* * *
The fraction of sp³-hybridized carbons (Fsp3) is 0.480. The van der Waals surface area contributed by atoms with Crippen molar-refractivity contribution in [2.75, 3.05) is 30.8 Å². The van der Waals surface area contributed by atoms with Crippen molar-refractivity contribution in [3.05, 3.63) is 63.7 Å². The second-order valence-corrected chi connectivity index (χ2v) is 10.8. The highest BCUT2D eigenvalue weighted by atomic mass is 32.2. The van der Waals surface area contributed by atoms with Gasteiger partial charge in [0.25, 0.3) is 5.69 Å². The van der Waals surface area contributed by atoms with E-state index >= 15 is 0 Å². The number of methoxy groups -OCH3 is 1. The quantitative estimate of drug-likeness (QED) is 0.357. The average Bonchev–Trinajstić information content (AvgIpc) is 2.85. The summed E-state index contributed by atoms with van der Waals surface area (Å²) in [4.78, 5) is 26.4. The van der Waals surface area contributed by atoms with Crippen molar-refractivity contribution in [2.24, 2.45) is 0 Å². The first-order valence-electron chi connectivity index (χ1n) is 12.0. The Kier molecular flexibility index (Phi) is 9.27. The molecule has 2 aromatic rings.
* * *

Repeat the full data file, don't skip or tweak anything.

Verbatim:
The fraction of sp³-hybridized carbons (Fsp3) is 0.480. The van der Waals surface area contributed by atoms with Crippen molar-refractivity contribution in [2.75, 3.05) is 30.8 Å². The van der Waals surface area contributed by atoms with Crippen molar-refractivity contribution in [3.05, 3.63) is 63.7 Å². The second-order valence-corrected chi connectivity index (χ2v) is 10.8. The highest BCUT2D eigenvalue weighted by atomic mass is 32.2. The van der Waals surface area contributed by atoms with Gasteiger partial charge in [0.25, 0.3) is 5.69 Å². The van der Waals surface area contributed by atoms with E-state index >= 15 is 0 Å². The number of methoxy groups -OCH3 is 1. The quantitative estimate of drug-likeness (QED) is 0.357. The average Bonchev–Trinajstić information content (AvgIpc) is 2.85. The summed E-state index contributed by atoms with van der Waals surface area (Å²) in [4.78, 5) is 26.4. The van der Waals surface area contributed by atoms with Crippen molar-refractivity contribution in [2.24, 2.45) is 0 Å². The first-order valence-electron chi connectivity index (χ1n) is 12.0. The Kier molecular flexibility index (Phi) is 9.27. The molecule has 2 aromatic rings.